A Time of Remembrance and Action
Tue Nov 07 00:00:00 NST 2017

As we prepare to acknowledge Remembrance Day, our attention turns to those who have served our country and those who continue to serve in areas of conflict and turmoil. This is a special period in schools as ceremonies are held in gymnasiums and discussions take place in classrooms so that students and school communities remember the fallen, those who returned changed by the experience, and acknowledge those currently in service. It is a period where we reflect on our history, as well as our role in global affairs, and use the knowledge gained to encourage our students to help make our world a better place.

Like so many Newfoundlanders and Labradorians, my family has a strong connection to our armed services. With immediate family currently serving, and having worn a uniform myself, I understand the important role the women and men who serve our country have both home and abroad. Members of the Canadian Armed Forces serve in a variety of capacities throughout the world helping to preserve or restore peace, build capacity for security and stability, and support organizations who work to improve the lives of others.

I encourage everyone to participate in school Remembrance Day ceremonies, a community ceremony at your local cenotaph, or undertake your own personal act of remembrance and support for veterans and those still serving. Acts of remembrance can be simple. By treating others with respect and kindness and by doing your part to prevent bullying and harassment you are being a peacekeeper or a peacemaker in your own school and community. If we all make that small contribution to ensuring justice, equality, and fairness are values present in our daily lives, we are committing the most important act of remembrance. As we have seen with recent tragedies and acts of aggression committed against innocent people, there remains a lot of work to be done to ensure all global citizens are safe and free of oppression, tyranny, and injustice.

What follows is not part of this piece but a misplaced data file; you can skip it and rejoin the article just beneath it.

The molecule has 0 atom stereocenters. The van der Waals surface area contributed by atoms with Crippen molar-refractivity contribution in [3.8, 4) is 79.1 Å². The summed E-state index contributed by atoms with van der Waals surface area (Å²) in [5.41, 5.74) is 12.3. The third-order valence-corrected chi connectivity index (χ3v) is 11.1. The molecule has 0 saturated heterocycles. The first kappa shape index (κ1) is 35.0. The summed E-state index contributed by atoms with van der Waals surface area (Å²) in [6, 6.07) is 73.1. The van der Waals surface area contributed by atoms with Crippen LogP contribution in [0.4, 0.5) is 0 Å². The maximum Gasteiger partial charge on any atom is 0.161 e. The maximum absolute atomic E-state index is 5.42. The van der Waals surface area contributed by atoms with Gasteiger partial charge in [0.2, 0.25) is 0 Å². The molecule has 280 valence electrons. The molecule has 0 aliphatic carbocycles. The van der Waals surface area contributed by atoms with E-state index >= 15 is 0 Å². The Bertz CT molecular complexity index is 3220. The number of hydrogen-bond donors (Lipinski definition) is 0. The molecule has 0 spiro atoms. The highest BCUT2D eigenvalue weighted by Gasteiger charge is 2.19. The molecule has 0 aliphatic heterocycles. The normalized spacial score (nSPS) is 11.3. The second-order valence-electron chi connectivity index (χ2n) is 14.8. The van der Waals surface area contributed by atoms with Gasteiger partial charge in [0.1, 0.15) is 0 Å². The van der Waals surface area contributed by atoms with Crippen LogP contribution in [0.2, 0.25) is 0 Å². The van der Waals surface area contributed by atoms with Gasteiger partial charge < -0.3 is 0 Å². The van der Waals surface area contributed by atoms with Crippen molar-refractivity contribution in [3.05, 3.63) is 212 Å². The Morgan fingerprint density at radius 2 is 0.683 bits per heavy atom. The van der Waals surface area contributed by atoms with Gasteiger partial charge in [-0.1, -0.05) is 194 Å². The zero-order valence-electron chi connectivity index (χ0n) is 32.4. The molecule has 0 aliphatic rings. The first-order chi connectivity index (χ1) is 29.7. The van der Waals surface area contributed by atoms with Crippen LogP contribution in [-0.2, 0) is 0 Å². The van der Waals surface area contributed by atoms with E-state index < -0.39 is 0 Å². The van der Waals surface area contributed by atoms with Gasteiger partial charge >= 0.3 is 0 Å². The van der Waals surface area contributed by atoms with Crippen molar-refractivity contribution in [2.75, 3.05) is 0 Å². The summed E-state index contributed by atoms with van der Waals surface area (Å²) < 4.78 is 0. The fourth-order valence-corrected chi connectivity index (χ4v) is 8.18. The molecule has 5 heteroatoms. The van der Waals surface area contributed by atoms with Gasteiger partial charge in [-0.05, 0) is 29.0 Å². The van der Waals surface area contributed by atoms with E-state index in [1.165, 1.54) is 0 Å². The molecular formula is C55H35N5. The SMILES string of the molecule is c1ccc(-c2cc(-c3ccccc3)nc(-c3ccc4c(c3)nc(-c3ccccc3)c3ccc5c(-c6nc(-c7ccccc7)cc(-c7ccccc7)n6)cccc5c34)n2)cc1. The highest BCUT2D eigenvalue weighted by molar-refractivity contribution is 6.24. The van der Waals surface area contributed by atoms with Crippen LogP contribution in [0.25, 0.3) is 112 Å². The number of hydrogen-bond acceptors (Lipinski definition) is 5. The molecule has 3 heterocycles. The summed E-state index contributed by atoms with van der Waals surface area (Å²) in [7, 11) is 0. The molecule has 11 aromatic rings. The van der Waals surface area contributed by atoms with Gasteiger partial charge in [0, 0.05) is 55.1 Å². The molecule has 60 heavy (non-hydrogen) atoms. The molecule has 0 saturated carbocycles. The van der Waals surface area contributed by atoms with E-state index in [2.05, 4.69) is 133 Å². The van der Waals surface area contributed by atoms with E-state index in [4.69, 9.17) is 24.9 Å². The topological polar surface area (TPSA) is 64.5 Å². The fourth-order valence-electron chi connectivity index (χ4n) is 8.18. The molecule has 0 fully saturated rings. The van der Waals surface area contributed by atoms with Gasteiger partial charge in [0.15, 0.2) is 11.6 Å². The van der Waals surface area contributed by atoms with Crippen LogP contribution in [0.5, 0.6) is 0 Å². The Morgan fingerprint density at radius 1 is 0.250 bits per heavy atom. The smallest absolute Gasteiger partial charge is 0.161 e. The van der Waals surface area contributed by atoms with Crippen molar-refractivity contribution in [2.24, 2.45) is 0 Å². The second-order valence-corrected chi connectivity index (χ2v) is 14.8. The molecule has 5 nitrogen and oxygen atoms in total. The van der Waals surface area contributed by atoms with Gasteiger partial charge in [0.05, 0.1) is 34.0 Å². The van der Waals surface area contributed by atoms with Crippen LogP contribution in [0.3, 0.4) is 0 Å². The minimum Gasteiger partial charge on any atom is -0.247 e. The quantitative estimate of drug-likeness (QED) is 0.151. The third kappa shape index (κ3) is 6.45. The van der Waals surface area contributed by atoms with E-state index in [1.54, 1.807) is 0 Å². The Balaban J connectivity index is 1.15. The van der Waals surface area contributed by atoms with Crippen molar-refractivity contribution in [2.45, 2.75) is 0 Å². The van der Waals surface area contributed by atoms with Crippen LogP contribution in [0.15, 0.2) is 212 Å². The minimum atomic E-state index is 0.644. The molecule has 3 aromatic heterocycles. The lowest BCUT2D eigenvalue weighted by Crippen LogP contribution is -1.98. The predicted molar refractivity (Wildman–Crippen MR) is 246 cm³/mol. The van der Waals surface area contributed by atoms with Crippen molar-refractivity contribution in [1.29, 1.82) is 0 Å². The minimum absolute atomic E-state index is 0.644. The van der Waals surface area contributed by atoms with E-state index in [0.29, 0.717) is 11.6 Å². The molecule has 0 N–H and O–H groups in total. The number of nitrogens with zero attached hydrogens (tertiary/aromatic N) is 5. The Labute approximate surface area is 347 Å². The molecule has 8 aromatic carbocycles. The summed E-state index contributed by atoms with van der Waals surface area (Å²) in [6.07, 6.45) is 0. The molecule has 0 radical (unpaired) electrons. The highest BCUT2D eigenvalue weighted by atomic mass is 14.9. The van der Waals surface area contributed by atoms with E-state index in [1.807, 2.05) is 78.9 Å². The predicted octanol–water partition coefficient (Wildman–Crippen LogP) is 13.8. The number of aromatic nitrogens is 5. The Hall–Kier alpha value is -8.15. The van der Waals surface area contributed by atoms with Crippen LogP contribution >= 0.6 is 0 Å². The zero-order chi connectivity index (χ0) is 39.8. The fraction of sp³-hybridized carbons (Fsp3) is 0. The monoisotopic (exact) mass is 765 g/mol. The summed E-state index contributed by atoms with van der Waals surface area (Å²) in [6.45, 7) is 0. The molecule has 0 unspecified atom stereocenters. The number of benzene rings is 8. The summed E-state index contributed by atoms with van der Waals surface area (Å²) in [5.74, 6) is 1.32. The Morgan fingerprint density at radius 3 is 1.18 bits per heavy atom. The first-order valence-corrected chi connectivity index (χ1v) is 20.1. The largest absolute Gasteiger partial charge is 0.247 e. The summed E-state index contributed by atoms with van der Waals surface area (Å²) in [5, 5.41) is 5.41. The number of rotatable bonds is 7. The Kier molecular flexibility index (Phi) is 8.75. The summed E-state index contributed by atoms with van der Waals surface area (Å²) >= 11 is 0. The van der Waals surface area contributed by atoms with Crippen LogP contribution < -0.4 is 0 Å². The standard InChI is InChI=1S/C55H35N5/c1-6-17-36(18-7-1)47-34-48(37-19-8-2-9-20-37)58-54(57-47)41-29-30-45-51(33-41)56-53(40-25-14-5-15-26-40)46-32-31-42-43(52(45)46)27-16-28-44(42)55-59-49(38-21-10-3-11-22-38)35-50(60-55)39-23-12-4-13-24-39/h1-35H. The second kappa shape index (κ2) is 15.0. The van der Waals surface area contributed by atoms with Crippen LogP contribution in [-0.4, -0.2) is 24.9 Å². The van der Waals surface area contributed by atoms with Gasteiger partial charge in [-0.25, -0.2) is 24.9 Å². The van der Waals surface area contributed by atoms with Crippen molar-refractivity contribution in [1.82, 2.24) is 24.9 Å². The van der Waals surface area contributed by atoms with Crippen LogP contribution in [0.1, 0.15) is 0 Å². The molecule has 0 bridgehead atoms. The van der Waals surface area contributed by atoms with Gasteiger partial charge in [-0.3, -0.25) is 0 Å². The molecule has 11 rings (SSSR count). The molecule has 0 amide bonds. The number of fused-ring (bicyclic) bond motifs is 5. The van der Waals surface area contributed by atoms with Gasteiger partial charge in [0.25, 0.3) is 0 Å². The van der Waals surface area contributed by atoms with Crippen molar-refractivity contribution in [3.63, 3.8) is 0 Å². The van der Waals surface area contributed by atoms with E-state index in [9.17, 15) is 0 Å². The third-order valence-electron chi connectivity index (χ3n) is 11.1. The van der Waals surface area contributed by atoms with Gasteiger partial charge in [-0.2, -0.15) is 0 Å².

I am always proud of the social justice initiatives occurring in our schools. It is clear to me that social change, inspired by our teachers, is led by our young people; students with an open perspective, a broader understanding of acceptance, and a desire to do what is right. These are the people who can and do make a difference in our world. I strongly encourage our students, the future leaders of our Canadian society, to continue to uphold these values, be the leaders of change, and strive for social justice and equality both here and abroad.

As we approach Remembrance Day, let us remember the broader issues, the realities of armed conflict, and what is required to attain peace and equality in our world. Let us also remember our classmates, colleagues, and neighbours who are currently impacted because a family member is serving away from home. Most importantly, let us all consider our role in ensuring a safe, peaceful, and justice society in our schools, in our communities, and in our world.

Lest we forget.


Tony Stack
CEO/Director of Education

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St. John's, NL · Canada · A1B 1R6
Tel: (709) 758-2372 · Fax: (709) 758-2706

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